It's been a tough year at Lincoln Center, the New York City complex that encompasses the Metropolitan Opera, the New York Philharmonic, the New York City Ballet, the Juilliard music school, and other top arts institutions. It's often described as the largest performing arts organization in the country, and it’s certainly among the most prestigious. So tough has 2018 been, that The New York Times ran a story listing Lincoln Center's Top 10 "upheavals." The Met fired its long-term conductor James Levine in response to what appears to be a pattern of sexual abuse directed at younger players. Peter Martins, who ran the ballet for decades, was removed in a seemingly similar scandal (details are hard to come by). The principal oboeist and second trumpet at the Philharmonic are gone, also amid accusations of sexual abuse. The director of the center as a whole, Debora Spar, was removed after just a year in charge. And so on.
One lesson to draw is that exposure to the arts is not in itself morally improving. It's possible to spend your whole life drenched in opera or ballet and be a sexual abuser, for example. In fact, one wonders whether the moral influence of this sort of art is actually baleful. It's hard to prove causation, and maybe an operaless Levine would’ve been an even worse person than the operatic Levine turned out to be. I doubt it, however, and I also don't see any reason to believe that Levine's performances made his audiences any better.
I associate Lincoln Center above all with the vast brutalist concrete plaza that, under the twin auspices of John Rockefeller III and Robert Moses, flattened a vibrant residential district. I associate it with extremely prosperous-seeming and well-dressed people milling about, soaking in the prestige of their surroundings, the prestige of the performers they're about to see, and the prestige of one another. It strikes me that the product manufactured at this facility, as its directors and boards conceive it, is prestige rather than art, or that they’ve confounded these two things entirely. The performing-arts institutions themselves are extreme hierarchies of arts prestige, with a few glittering transcendent stars, anointed by enormously powerful directors and gatekeepers, floating above thousands of people trying to climb over each other to reach the pinnacle.
That’s a classic context for abuse, which has been endemic in particular to forms such as opera and ballet for centuries. These arts, characterized in part by the giganticness of the spectacles they mount, lean very heavily on disciplining or even torturing young bodies to make them conform to an almost inhuman standard: spinning around en pointe for years on end, or creating a voice that seemingly could not emerge from an ordinary human body. You could have some excellent mentorship relationships in such institutions, I acknowledge. You could have some sexual sadism as well.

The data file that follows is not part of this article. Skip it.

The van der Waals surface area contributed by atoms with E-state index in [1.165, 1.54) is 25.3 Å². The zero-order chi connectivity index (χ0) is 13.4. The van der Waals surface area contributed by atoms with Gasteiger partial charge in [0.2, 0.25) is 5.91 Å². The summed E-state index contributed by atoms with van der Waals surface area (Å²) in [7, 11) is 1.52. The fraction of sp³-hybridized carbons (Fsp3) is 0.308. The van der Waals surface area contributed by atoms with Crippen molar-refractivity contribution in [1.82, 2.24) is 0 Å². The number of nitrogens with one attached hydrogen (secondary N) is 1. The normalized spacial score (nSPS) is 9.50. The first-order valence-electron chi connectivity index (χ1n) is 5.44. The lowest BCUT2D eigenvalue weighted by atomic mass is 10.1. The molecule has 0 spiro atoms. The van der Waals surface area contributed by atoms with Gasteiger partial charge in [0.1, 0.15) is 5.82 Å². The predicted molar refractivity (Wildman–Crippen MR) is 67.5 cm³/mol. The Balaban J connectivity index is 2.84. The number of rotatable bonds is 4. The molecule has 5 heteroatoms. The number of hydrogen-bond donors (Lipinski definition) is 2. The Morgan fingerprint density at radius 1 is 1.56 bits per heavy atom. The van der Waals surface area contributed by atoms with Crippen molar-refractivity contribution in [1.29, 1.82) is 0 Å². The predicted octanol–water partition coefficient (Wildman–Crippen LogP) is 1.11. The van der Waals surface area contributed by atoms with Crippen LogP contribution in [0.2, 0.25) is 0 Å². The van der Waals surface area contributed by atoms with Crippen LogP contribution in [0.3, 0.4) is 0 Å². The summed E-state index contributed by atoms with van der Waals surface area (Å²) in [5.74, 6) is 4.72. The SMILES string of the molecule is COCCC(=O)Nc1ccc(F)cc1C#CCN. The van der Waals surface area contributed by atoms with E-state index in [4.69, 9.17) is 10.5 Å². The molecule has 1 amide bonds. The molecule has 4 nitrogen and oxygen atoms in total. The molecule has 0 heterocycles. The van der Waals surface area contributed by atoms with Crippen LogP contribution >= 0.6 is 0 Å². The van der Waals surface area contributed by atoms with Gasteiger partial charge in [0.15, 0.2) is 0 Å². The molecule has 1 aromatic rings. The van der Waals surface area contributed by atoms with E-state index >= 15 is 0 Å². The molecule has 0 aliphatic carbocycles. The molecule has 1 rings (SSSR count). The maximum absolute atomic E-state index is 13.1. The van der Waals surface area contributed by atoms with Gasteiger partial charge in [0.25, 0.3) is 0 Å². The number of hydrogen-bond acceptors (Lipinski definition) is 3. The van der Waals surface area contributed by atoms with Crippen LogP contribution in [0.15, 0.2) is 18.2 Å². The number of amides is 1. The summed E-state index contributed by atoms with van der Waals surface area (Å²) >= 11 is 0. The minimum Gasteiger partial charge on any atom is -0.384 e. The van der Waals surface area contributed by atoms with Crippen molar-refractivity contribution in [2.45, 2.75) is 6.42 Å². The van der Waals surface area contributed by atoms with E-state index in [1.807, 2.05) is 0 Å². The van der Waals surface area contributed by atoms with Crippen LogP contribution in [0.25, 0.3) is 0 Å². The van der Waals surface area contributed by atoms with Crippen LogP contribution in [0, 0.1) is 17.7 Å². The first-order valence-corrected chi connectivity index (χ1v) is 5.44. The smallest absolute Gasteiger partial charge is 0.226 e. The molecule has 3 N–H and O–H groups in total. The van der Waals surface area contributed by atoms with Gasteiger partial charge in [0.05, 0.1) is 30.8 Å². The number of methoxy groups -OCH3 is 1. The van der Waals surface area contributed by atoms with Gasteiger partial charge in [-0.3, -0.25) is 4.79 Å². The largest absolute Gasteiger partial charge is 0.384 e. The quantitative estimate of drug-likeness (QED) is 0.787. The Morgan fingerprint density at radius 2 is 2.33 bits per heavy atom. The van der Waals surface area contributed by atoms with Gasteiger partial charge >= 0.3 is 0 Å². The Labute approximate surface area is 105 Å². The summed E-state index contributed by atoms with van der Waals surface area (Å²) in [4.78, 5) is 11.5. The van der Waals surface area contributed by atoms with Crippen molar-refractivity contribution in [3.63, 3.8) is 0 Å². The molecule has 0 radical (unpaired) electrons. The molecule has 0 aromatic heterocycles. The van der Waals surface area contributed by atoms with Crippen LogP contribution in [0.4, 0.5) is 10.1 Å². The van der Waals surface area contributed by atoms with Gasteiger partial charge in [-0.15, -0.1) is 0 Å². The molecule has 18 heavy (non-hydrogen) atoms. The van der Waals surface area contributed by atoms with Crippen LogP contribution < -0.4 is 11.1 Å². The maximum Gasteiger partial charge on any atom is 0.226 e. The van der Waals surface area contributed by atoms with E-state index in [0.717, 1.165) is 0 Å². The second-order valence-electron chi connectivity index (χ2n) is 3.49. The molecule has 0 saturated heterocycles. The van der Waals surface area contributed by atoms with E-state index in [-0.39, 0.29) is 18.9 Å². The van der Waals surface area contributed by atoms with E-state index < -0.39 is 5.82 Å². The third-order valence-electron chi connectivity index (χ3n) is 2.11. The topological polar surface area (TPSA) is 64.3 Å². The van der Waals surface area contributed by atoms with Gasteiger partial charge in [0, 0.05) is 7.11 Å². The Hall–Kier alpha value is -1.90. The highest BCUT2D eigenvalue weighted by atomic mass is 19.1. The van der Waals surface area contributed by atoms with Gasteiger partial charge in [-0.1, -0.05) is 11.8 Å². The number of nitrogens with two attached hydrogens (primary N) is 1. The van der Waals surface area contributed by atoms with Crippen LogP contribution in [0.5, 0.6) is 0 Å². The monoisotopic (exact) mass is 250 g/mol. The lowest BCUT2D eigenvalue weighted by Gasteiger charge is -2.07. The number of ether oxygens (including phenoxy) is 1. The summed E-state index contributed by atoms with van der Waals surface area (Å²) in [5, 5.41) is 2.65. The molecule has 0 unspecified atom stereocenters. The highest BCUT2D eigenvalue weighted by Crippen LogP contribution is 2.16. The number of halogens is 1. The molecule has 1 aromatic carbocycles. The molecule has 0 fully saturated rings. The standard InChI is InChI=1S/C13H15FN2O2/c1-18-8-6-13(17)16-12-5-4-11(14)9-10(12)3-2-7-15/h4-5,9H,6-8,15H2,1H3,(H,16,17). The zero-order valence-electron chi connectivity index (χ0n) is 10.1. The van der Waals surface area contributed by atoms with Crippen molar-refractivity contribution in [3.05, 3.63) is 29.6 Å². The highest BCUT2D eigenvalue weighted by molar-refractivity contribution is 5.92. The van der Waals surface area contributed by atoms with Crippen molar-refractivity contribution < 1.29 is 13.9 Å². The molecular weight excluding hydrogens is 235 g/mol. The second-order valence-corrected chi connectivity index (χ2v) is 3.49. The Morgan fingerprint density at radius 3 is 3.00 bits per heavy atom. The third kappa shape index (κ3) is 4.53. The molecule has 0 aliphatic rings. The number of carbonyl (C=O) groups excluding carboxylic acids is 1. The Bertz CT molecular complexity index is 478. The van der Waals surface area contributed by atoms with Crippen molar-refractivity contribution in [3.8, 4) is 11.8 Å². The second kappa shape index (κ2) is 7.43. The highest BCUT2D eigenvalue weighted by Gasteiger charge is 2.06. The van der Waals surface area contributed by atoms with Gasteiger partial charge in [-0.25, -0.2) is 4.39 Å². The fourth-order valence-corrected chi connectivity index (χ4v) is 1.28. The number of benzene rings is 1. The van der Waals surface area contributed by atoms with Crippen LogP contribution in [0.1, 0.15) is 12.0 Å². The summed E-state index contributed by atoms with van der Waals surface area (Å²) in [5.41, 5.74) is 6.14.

Perhaps the point of the arts or of big arts institutions is not to make us morally better. Perhaps the values enshrined in the arts are not the moral virtues but rather self-expression and creativity, without which even a virtuous human life couldn’t be fulfilled. We value the arts as a society because we value inventiveness and imagination and because of the protean human impulse to express ourselves and share ourselves with others.
If so, it’s worth asking how well the sort of arts organizations that inhabit Lincoln Center perform that task. A few big stars may be invited to express themselves. Everyone else had better play the score correctly as written. The violinist in the 14th chair in the Philharmonic may be swaying and grimacing as though he's really feeling it, but he plays it exactly the same way every night, and he plays it exactly the way the 13th violin is playing it. He can do that because he went to Juilliard, where he was disciplined to it. Hundreds of people are coordinated in these performances as the expressive instrument of a handful; far from expressing themselves, most of the people involved are required to efface themselves.
In other words, if it expresses creativity, this sort of art expresses it within an extreme hierarchy that reflects the administrative structures of the institutions and their overweening cultural prestige. They sit atop a pinnacle, and their entire artistic practice reflects that: they build pinnacles, they light up their pinnacles at night so that they gleam, and they push people off, all the time.
I think most of the art that emerges from that sort of institution is boring.
Perhaps our arts do reflect who we are as a people. But if so, the last place you want to go is Lincoln Center. The arts that express us are the arts we're making all the time. The only art that can express who we are as a people is in the music or the street art or the quilting bees or the bars or whatever actually does emerge from people in cities and towns and villages all over the country. The art that shows who we are is the art we actually do, not what emerges from that concrete plaza and those nice outfits, that discipline and abuse, that European canon and those robber baron donors.
So if you're looking for more sex scandals in 2019, Lincoln Center and its associated institutions is a good bet. If you're looking for creativity, though, you might strike out for the hinterlands.
—Crispin Sartwell teaches philosophy at Dickinson College in Carlisle, PA. He is the author of Political Aesthetics (Cornell 2010).